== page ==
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Five talking points about Call of Duty: Black Ops 2 
The latest addition to the best-selling video game series introduces new gameplay elements and brings on controversial figure Oliver North as a spokesperson
In "Call of Duty: Black Ops 2," gamers can not only assume the role of a lone shooter, but also his sniper comrades, robotic helpers, or military drones.
In "Call of Duty: Black Ops 2," gamers can not only assume the role of a lone shooter, but also his sniper comrades, robotic helpers, or military drones.
Activision Publishing, Inc/Call of Duty
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all of Duty: Black Ops 2, the newest title in the best-selling video game franchise, officially made its debut in a trailer Tuesday night, quickly amassing more than 7 million views on YouTube. (Watch the preview below.) The first-person shooter starts off in the midst of the Cold War and pursues dizzying missions in Russia, Nicaragua, Afghanistan, and a futuristic version of Los Angeles. The original Black Ops, which has sold upwards of 25 million units in the U.S. and Europe, is one of the best-selling video games of all time. But will the new title, slated for a pre-holiday Nov. 13 release, live up to the exhorbitant hype? Here, five talking points about the unveiling that has the gaming world buzzing:

1. A twisted new narrative
Replacing the linear gameplay model of previous titles, Black Ops 2's storyline will skip between two time periods: The Reagan-era '80s, and an apocalyptic future set in 2025, where a new Cold War is brewing between the U.S. and China. "For the first time, player decisions will impact the story," game director Dave Anthony tells The Verge. Actions in the past affect how the future unfolds, and the lives of allies and villains' underlings will depend on how smart you play. When the game is completed, "you'll see how things could have been different," says Anthony, giving it deeper replay value in single-player mode.

2. A Dark Knight pedigree
The title's ambitious storyline will be written by "acclaimed movie and comic book writer" David Goyer, says Digital Spy. Goyer's extensive resume includes co-writing credits in Christopher Nolan's Dark Knight trilogy as well as the upcoming Superman reboot Man of Steel. He joined parent company Activision midway through the last Black Ops, and will now be charged with crafting a memorable villain in Raul Martinez, a terrorist who takes control of the U.S. military's unmanned drones.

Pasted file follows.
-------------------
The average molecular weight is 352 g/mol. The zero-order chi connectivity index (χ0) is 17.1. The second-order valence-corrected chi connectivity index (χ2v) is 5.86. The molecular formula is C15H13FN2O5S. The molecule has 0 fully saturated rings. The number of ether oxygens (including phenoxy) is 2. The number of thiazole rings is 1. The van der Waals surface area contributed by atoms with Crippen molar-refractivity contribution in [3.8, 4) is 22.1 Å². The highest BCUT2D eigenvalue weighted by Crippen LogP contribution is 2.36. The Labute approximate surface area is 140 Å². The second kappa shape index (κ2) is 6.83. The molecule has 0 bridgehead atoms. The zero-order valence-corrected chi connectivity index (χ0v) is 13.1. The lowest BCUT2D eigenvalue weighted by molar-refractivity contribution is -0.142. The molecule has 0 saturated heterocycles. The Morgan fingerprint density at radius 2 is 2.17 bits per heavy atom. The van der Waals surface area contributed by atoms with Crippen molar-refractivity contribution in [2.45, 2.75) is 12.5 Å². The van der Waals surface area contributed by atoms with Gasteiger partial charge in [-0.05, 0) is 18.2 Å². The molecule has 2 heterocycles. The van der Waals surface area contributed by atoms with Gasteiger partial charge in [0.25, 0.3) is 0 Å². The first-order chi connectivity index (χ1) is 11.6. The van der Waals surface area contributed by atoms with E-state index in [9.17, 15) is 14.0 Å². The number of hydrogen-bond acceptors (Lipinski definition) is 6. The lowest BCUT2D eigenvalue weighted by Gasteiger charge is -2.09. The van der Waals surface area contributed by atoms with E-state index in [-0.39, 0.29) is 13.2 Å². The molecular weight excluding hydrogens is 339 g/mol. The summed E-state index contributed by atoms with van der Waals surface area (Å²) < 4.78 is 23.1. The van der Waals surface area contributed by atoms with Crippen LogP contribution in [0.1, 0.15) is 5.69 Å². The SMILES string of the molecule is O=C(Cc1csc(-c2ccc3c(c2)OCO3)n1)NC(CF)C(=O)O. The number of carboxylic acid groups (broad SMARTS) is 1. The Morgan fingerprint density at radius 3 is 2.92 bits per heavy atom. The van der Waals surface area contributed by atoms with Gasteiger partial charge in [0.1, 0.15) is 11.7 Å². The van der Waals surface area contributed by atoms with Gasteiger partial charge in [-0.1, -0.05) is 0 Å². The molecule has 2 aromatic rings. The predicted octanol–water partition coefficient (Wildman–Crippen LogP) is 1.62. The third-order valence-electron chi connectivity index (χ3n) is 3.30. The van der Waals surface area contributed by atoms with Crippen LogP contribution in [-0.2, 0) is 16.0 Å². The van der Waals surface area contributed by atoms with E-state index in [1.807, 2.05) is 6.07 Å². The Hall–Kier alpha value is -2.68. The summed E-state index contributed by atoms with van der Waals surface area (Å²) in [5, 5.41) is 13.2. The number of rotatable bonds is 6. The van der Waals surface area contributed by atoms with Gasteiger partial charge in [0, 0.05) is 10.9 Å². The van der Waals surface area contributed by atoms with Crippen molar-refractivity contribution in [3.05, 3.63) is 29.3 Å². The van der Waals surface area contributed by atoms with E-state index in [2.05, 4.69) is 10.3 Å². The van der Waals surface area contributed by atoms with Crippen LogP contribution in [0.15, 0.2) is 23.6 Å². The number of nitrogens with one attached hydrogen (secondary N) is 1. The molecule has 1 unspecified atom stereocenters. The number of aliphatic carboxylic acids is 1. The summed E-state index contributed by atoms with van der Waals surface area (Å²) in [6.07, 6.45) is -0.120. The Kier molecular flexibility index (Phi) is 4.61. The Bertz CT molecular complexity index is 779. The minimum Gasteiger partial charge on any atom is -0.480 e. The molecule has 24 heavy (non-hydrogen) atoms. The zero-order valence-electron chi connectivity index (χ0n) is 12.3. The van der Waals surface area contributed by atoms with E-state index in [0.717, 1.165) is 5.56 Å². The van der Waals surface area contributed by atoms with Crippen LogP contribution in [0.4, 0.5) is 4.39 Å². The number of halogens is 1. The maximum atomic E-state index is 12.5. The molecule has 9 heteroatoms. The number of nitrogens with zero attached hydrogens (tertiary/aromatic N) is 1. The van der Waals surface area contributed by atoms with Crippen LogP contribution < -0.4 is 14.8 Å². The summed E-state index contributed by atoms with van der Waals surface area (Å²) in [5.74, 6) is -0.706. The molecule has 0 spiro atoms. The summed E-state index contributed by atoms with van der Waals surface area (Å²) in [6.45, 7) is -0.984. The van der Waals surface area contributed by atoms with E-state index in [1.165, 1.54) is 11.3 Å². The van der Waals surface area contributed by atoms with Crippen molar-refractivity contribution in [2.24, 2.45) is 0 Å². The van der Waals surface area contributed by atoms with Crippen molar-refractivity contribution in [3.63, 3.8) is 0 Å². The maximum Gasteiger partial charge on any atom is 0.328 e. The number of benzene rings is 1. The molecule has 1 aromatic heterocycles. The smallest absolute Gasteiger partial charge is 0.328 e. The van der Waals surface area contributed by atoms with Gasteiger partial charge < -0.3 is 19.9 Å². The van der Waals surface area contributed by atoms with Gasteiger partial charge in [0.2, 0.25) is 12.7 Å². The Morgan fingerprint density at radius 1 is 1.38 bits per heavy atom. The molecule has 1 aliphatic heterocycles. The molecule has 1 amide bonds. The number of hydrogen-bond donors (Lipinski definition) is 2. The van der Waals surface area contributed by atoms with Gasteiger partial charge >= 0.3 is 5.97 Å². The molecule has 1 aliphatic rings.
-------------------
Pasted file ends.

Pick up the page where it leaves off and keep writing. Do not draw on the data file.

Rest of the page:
3. New emphasis on strategy
A new mode called "Strike Force" takes combat beyond first-person, allowing players to "decide which missions to pursue based on threats that each one presents," says Jared Newman at TIME. Gamers not only assume the role of a lone shooter, but also his comrades (like snipers and reconnaissance), robotic helpers, and overhead military drones. Cohesively controlling the unit's efforts to take down bad guys will be essential to gameplay. "As a result, Strike Force will supposedly play a bit like a strategy game, allowing any given player to have a different experience."

4. A controversial PR strategy
"During the 1980s, Oliver North rocketed into the national spotlight with the Iran-Contra controversy," says Brian Ashcraft at Kotaku. Now he's shilling video games. The retired U.S. marine, who was once arrested for selling arms to Iran and establishing an underground network for the Contras, was hired by Activision to serve as a talking head in a promotional mini-documentary series. "I don't think the average American grasps how violent war is about to become," he says in one clip — the enemy "can be anyone." Is it just me, or is there something "a little distasteful" about using a man who engaged in "extensive illegal activities and misuse of the U.S. military" to sell a game, asks Dave Thier at Forbes.

5. Modern enemies
A Guy Fawkes mask "flashes on the screen for a brief instant" in one of the online documentaries, says Ashcraft. The iconic mask, which has since been "re-appropriated by internet collective Anonymous as well as Occupy Wall Street protesters," ostensibly paints modern-day hackers as one of the United States' potential enemies. The clip has drawn the ire of the internet, too: One real-life hacker crew, AntiSec, was so incensed by the allusion that they mobilized their efforts against Activision, by releasing the personal information of Activision CEO Eric Hirshberg.

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